Without the help of his neighbors, Josh Mays believes his 6-month-old daughter wouldn’t be with him today.
Mays, whose daughter, Saige, suffers from a long list of medical issues including 3C syndrome, a rare disease that affects the heart and brain, said the heroics of Kokomo Police Officer Jeremy Dodd, his wife, Jessica Dodd, and Crystal Oliver, saved his daughter’s life.
“Last Tuesday, while at work, my daughter was about to finish her lunch, which is given via a feeding tube, when she turned purple and stopped breathing,” Mays said.
Mays said his girlfriend, Rebecca Dempsey, and his mother alertly ran the child next door to the Dodds residence in Vinton Woods seeking help.
With Jeremy Dodd being a police officer, and Jessica Dodd and Oliver both nurses, they were confident Saige was in good hands.
“They immediately began CPR and they brought her back to life before the ambulance was there,” Mays said. “If it weren’t for their courageous actions, my little girl wouldn’t be here.”
Jeremy Dodd gave a lot of credit to his wife and Oliver for taking quick, decisive action.
“It all worked out really well,” he said Wednesday. “Jessica put a plan together and really held everything together. She just happened to get off early that day. Her friend, Crystal, lives beside us, and stopped by to see Jessica, and I was upstairs sleeping.
“Jessica told Crystal to start working on the kid and told the grandmother to call 911. She then woke me and said there’s a baby in the living room not breathing. I checked for a heartbeat and there was nothing. I did CPR and it seemed like for a long time. I checked again and nothing. In between cycles, I stopped to check to see if she was breathing, and Jessica said she had a heartbeat. The little girl made a squeaking noise and took a breath. She opened those blue eyes and locked eyes with me. I said, ‘Hello, sweetheart,’ and the medics came in and took her away.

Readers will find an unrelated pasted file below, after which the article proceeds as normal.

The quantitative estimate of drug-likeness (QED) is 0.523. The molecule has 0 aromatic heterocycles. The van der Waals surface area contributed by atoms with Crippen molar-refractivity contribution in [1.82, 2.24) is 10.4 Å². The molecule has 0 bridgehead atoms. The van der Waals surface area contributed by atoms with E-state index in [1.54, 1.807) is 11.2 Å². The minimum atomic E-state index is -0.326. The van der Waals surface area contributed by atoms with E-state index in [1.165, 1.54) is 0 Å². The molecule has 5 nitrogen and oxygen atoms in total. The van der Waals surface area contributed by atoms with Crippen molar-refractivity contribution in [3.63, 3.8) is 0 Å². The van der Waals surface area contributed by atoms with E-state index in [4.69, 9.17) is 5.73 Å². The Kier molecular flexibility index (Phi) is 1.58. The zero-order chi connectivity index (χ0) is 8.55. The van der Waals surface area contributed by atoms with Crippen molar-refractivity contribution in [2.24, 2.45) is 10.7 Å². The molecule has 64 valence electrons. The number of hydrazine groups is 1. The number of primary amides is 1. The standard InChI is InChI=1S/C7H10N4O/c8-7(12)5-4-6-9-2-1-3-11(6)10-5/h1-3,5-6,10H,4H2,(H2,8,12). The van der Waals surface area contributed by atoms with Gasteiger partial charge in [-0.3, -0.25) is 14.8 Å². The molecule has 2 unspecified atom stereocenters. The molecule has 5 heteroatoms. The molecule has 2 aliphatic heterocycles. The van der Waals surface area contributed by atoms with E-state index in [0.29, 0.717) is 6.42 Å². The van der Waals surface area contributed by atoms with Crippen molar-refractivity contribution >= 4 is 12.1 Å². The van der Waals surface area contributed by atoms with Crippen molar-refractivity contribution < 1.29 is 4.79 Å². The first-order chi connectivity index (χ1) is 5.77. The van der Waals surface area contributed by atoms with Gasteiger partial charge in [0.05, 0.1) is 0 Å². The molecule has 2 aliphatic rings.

“It was neat to be part of that,” he continued. “It was very humbling. I didn’t do anything any other cop wouldn’t have done.”
Jeremy credited the outcome to divine intervention.
“Me and my wife are devoted Christians,” he said. “We were just being used as a tool that day. It’s not a coincidence [Jessica] was home. She’s never home at that time. It was definitely divine intervention.”
Police Chief Rob Baker said all three will receive letters of commendation for their heroics.
“Jeremy did an awesome job,” Baker said. “All of them did an awesome job.”
Mays said Saige was born with hydrocephalus, referred to as water on the brain, and suffers from 3C syndrome, a rare condition, characterized by cardiac malformation (heart defects), cerebella hypoplasia and cranial dysmorphism (symptoms involving the brain).
“There’s only 25 kids in the world who have this disease,” Mays said.
Mays told the Tribune of his neighbors’ heroics Wednesday as he was traveling to St. Vincent Hospital in Indianapolis, where his daughter is now being treated.
“If they hadn’t done what they did, I wouldn’t be going to see my daughter right now,” said Mays.
“They should be commended for there heroism. You don’t see that much anymore, and it’s very reassuring to know that people like that still exist.”
Mike Fletcher, Tribune crime reporter, may be reached at 765-454-8565 or via e-mail at email@example.com